EEGAH!! said...

I'd like to have four credits like that.

KD said...

Yeah, his stuff was very inspiring to me before I got out of puberty and into filmmaking.

My main inspirations as a kid were the first year of LOST IN SPACE (29 episodes) and the entire one season (30 episodes) of THE TIME TUNNEL. (LAND OF THE GIANTS and VOYAGE were sometimes hit-or-miss plot-wise, (i.e. one cool episode/one dumb episode/another cool one/then a so-so one, etc.) The main problem with VOYAGE was that out of the 110 or so episodes, only a few females appeared in the show. Was that phallic submarine Seaview a real "sausage party" or what?!? The VOYAGE episodes and much of TIME TUNNEL was written strictly to be played by robots. Very little characterization or humanity from the regular cast members at all. But...LAND OF THE GIANTS was the most sincere and genuinely well-written of Allen's shows on a human level, since the wonderful and mostly heartwarming first season of LOST IN SPACE. (This coming from a guy who just spent $125 on a 700-page slick color book on the career of Irwin Allen, full of storyboards, set designs, behind-the-scene goodies, and fantastic rare photos.)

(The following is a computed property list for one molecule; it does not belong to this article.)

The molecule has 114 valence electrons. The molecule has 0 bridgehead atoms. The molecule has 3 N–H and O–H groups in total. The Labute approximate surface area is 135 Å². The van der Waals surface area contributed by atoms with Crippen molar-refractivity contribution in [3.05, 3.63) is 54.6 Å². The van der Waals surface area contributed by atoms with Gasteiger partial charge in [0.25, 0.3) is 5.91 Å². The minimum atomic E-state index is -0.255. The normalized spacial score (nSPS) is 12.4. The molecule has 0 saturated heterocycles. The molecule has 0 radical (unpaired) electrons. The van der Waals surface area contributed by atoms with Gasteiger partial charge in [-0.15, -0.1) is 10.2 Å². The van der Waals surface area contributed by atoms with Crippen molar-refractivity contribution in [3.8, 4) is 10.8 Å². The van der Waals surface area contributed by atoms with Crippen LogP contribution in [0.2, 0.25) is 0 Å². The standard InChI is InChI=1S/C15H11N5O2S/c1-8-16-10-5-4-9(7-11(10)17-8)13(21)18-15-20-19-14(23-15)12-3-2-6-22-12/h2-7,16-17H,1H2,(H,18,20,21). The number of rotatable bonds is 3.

KD said...

Nowadays I'm mostly into Corman and of course my favorite filmmaker, Lupino! I have a lot more respect for Ida than Roger. Roger was just a businessman, while Ida was making social justice and human interest type films, and making little off of them.

TC said...

VTTBOTS sometimes tried some character development and human interest drama in the first two seasons, but then settled into the "monster of the week" pattern.

Voyage and Lost In Space were both played fairly straight at first, but became increasingly silly and campy in the 1966-67 season. The same thing happened with The Man From U.N.C.L.E., The Wild Wild West, and The Avengers (I mean the British adventure series with Patrick MacNee and Diana Rigg as MI5-type agents). Campy comedy was the fad, and the goofy (but smash hit) Batman TV show was a big influence.

Of course, the fad passed, and, by 1968, the trend was toward relatively realistic, character-driven drama. Which is why Land of the Giants was "the most sincere and well-written of Allen's shows on a human level."